Hearing Room 2: 2:00—3:15pm

How does the work you do (and the tools you use) shape the person you become? Is it possible that some types of work cultivate ethical virtue and individual freedom, while others result in moral diminishment and wage enslavement? And why do so many of us eschew working with our hands and the mastery of real things for a life in the cubicle and a dependence on consumer goods? This panel is an inquiry into the value of work and its relationship to living a meaningful, useful, and good life.

MATTHEW B. CRAWFORD is the award-winning author of The World Beyond Your Head: On Becoming an Individual in an Age of Distraction and Shop Class as Soulcraft: An Inquiry Into the Value of Work. He majored in physics at UC Santa Barbara and later earned a PhD in political philosophy from the University of Chicago, specializing in ancient political thought. Currently he is a senior fellow at the University of Virginia’s Institute for Advanced Studies in Culture and fabricates parts for custom motorcycles in Richmond, Virginia.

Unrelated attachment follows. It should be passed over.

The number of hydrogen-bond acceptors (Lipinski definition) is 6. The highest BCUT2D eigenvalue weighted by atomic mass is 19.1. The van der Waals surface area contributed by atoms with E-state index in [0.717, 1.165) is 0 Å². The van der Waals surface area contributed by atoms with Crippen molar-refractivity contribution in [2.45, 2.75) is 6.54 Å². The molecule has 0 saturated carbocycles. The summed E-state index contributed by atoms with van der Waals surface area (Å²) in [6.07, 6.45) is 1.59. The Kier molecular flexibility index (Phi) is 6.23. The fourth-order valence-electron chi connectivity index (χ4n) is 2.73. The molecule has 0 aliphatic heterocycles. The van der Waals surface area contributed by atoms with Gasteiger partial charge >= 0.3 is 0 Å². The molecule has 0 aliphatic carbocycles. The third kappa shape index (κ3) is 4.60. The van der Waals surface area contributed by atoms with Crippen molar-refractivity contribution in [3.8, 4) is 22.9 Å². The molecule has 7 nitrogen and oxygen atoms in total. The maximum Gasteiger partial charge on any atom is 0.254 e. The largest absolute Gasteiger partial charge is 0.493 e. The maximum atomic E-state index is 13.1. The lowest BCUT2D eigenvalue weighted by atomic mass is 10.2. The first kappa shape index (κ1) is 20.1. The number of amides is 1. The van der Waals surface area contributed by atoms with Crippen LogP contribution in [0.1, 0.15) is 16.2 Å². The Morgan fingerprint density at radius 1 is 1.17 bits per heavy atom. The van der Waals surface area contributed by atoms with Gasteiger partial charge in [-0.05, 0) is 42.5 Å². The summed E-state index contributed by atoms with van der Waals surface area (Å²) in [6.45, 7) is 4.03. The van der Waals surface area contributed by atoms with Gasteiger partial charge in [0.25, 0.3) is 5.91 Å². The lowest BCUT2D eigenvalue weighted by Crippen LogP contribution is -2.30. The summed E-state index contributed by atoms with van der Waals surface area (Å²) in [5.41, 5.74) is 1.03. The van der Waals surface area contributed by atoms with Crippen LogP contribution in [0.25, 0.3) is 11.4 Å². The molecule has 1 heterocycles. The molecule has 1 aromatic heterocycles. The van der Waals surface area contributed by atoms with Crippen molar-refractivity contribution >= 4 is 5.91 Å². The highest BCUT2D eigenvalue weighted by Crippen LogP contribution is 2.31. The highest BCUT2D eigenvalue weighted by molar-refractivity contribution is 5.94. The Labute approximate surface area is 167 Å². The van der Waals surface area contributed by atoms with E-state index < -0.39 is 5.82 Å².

STEVEN LEVINE is Associate Professor of Philosophy at the University of Massachusetts, Boston. His scholarly work has appeared in the European Journal of Philosophy, the Canadian Journal of Philosophy, and Philosophical Topics. He also writes for non-academic forums on such topics as US foreign policy, Occidentalism, nationalism, and the moral permissibility of drones. He is currently writing a book entitled Pragmatism, Objectivity, and Experience.

B SCOT ROUSSE (moderator) is a writer and philosopher working in the tradition of existential phenomenology and currently engrossed with the fate of education in a technological age. He holds a PhD in philosophy from Northwestern University and plays drums in several hardcore-punk bands in the Bay Area.